Although initially only one patient exhibited visual acuity of NLP, after 1 year, 33% showed visual acuity of NLP, and only 20% had visual acuity better than 20/400, further indicating severe infection with a reserved prognosis. When considering patients with IOFB, rates of NLP 1 year after endophthalmitis were even higher (45%). These rates of traumatic and post-traumatic endophthalmitis and infection are probably not related to the tropical environment but to the characteristics of the trauma and the agents related to ocular trauma.

We are the first to report the poor prognosis of visual acuity in post-penetrating trauma-related endophthalmitis, with an evaluation of the trauma agents and the results of microbiological analysis. Our results confirm that acute infectious endophthalmitis has a reserved prognosis and its prognosis is even poorer after penetrating ocular trauma. The high incidence of endophthalmitis after penetrating ocular trauma justifies distinct treatment and greater attention in these cases.

We also report initial visual acuity during endophthalmitis episode as a prognostic factor in final visual acuity.

This study has limitations, such as its retrospective nature and the inclusion of a single hospital's experience. The lack of access to prompt ophthalmological emergency care in Brazil contributes to the time lapse between trauma and evaluation. More studies are needed to evaluate antibiotic efficacy and improve antibiotic delivery to reduce infectious endophthalmitis after ocular penetrating trauma.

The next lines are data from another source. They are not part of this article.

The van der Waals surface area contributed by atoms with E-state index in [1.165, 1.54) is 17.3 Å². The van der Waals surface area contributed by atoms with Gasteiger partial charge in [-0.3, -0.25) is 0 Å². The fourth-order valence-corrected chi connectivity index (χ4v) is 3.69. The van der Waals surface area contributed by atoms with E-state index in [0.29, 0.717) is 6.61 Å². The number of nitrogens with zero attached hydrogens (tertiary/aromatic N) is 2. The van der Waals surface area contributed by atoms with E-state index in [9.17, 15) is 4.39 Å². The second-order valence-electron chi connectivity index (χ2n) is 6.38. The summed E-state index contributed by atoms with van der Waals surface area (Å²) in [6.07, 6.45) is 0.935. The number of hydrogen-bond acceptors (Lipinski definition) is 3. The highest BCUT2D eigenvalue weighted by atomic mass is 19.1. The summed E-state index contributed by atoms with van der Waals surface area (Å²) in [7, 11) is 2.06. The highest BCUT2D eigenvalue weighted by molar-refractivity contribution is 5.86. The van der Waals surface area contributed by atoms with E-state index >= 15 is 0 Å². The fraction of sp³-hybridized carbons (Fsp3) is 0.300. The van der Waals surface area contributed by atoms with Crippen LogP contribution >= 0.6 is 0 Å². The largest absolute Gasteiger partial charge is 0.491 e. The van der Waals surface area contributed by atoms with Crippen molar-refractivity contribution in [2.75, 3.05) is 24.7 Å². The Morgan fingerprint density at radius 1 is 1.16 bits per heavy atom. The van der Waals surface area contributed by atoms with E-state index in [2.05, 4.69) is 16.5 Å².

Endophthalmitis is a severe ocular inflammatory condition that may lead to irreversible vision loss. The high incidence of endophthalmitis after ocular penetrant trauma justifies distinct treatment and greater attention in these cases.

Availability of data and materials

The datasets generated during the current study that are used to calculate the primary outcome are available upon reasonable request from the corresponding author.



no light perception


Endophthalmitis Vitrectomy Study


Vascular Endothelial Growth Factor


intraocular foreign body


visual acuity


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We would like to thank the Retina and Vitreous sector from Escola Paulista de Medicina/UNIFESP.



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LFN, VCB and NSBM conceived and planned the manuscript. All authors contributed in an extensive exchange. LFN and VCB took the lead in writing the manuscript. NSBM coordinated the research. All authors read and approved the final manuscript.

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Correspondence to Luis Filipe Nakayama.

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Nakayama, L.F., Bergamo, V.C. & de Moraes, N.S.B. Six-year epidemiological analysis of post traumatic endophthalmitis in a Brazilian hospital. Int J Retin Vitr 5, 43 (2019).